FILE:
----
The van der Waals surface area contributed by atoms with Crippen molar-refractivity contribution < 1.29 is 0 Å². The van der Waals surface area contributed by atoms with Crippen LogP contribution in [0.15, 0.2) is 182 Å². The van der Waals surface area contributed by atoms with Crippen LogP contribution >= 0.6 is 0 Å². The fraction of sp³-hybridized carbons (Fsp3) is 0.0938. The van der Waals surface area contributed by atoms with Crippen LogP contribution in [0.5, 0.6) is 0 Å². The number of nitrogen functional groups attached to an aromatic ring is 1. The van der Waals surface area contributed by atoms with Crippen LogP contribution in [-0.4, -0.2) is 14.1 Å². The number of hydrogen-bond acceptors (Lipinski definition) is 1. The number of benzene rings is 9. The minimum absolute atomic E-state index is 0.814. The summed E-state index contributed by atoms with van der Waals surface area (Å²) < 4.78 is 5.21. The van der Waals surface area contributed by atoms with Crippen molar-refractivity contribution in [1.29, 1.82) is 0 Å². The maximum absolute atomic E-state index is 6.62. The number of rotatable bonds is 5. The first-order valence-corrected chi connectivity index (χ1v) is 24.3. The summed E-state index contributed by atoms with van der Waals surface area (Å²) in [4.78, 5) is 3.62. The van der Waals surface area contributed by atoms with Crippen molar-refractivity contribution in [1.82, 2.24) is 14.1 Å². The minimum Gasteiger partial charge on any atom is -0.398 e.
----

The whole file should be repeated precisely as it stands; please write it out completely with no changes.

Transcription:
The van der Waals surface area contributed by atoms with Crippen molar-refractivity contribution < 1.29 is 0 Å². The van der Waals surface area contributed by atoms with Crippen LogP contribution in [0.15, 0.2) is 182 Å². The van der Waals surface area contributed by atoms with Crippen LogP contribution >= 0.6 is 0 Å². The fraction of sp³-hybridized carbons (Fsp3) is 0.0938. The van der Waals surface area contributed by atoms with Crippen LogP contribution in [0.5, 0.6) is 0 Å². The number of nitrogen functional groups attached to an aromatic ring is 1. The van der Waals surface area contributed by atoms with Crippen LogP contribution in [-0.4, -0.2) is 14.1 Å². The number of hydrogen-bond acceptors (Lipinski definition) is 1. The number of benzene rings is 9. The minimum absolute atomic E-state index is 0.814. The summed E-state index contributed by atoms with van der Waals surface area (Å²) < 4.78 is 5.21. The van der Waals surface area contributed by atoms with Crippen molar-refractivity contribution in [1.29, 1.82) is 0 Å². The maximum absolute atomic E-state index is 6.62. The number of rotatable bonds is 5. The first-order valence-corrected chi connectivity index (χ1v) is 24.3. The summed E-state index contributed by atoms with van der Waals surface area (Å²) in [4.78, 5) is 3.62. The van der Waals surface area contributed by atoms with Crippen molar-refractivity contribution in [1.82, 2.24) is 14.1 Å². The minimum Gasteiger partial charge on any atom is -0.398 e.